Why I’ll Never Tell a Child that He is Smart

Ouch!  Even writing that title sounds harsh.  But it’s true.  The words “You’re so smart” or any iteration of it, will never cross these lips. It doesn’t mean that I might not think it about a child that I am working with.  Far from it!  My clients blow me away with how their minds work on a daily basis.   However, how I praise them will never include the word “smart.”  Now before you start thinking that I am cold-hearted and need to find a new profession that doesn’t include working with small, impressionable children, hear me out.   

I am a HUGE believer in building a child’s confidence.  Confidence and competence are pretty much equally important when it comes to achievement. Research has shown that when you are confident, you take more risks and are better able to recover from setbacks. Confidence also enhances your ability to think creatively and push yourself harder.  Creativity, drive, stamina.  All things I want instilled in my clients.  So how does this all relate to not using the word “smart?”  It all comes down to what psychologists refer to as “growth mind-sets.”  

A growth mind-set is the belief that one can be good at something, regardless of initial skill level. People who have a growth mind-set are typically more confident that those who think skills are innate.  As a result, they move past failures and take more encouragement from success.  Thus, I won’t praise a child by pointing out an “innate” quality they possess (aka being “smart”) but rather I praise them on a quality that they can “grow” (ex. “I love how you kept trying to sound out that word even when it got tough.  You stuck with it! That’s awesome!”)  I praise them on whatever skill helped them achieve the answer.  The idea is that my clients walk away from a speech session thinking about themselves in terms of being someone who perseveres when things are tough, who can look at a problem from another view point, who uses previous knowledge to look at a new problem. I don’t want them to internalize the belief that they are someone who only got a problem right because they were smart or got it wrong because they were dumb. I want my students to see their successes as something they achieved by qualities they worked on and their failures as something to learn from.  I want them be able to apply the successes and failures of that event to the future.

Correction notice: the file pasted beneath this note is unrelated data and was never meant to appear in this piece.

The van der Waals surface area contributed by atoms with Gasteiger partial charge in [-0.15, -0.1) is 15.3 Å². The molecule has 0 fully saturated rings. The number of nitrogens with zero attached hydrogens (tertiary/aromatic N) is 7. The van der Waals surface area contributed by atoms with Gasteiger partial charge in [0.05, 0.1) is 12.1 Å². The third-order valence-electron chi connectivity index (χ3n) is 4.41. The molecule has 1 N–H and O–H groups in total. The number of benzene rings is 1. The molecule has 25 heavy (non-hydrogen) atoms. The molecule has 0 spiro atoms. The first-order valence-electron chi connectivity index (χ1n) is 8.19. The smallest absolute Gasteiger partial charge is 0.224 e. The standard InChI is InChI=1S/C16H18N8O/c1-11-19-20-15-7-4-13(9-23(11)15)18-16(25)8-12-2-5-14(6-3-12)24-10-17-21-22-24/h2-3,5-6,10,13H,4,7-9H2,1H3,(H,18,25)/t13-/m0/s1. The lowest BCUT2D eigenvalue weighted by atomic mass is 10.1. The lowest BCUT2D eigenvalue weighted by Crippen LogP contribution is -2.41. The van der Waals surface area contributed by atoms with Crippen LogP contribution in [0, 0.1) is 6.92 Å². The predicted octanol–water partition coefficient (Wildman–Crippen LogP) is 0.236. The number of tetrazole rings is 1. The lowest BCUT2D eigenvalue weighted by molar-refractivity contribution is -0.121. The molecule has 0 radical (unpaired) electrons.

And that sounds pretty smart to me! ;)